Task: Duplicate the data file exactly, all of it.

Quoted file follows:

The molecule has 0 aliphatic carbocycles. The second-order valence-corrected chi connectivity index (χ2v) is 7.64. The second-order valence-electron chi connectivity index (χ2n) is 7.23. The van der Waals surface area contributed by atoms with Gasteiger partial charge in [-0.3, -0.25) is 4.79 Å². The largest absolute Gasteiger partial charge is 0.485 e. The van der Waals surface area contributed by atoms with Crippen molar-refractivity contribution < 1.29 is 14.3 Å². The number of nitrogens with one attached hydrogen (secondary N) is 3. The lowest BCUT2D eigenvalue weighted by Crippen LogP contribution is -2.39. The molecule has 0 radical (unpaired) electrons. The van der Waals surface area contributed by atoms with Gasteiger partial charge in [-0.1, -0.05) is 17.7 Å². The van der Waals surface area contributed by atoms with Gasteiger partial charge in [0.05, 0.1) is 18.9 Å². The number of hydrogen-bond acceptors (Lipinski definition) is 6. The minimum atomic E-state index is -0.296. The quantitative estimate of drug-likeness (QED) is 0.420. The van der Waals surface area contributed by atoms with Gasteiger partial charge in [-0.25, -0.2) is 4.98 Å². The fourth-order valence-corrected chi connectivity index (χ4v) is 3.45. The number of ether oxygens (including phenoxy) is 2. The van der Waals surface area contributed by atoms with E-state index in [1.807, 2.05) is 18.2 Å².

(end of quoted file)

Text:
The molecule has 0 aliphatic carbocycles. The second-order valence-corrected chi connectivity index (χ2v) is 7.64. The second-order valence-electron chi connectivity index (χ2n) is 7.23. The van der Waals surface area contributed by atoms with Gasteiger partial charge in [-0.3, -0.25) is 4.79 Å². The largest absolute Gasteiger partial charge is 0.485 e. The van der Waals surface area contributed by atoms with Crippen molar-refractivity contribution < 1.29 is 14.3 Å². The number of nitrogens with one attached hydrogen (secondary N) is 3. The lowest BCUT2D eigenvalue weighted by Crippen LogP contribution is -2.39. The molecule has 0 radical (unpaired) electrons. The van der Waals surface area contributed by atoms with Gasteiger partial charge in [-0.1, -0.05) is 17.7 Å². The van der Waals surface area contributed by atoms with Gasteiger partial charge in [0.05, 0.1) is 18.9 Å². The number of hydrogen-bond acceptors (Lipinski definition) is 6. The minimum atomic E-state index is -0.296. The quantitative estimate of drug-likeness (QED) is 0.420. The van der Waals surface area contributed by atoms with Gasteiger partial charge in [-0.25, -0.2) is 4.98 Å². The fourth-order valence-corrected chi connectivity index (χ4v) is 3.45. The number of ether oxygens (including phenoxy) is 2. The van der Waals surface area contributed by atoms with E-state index in [1.807, 2.05) is 18.2 Å².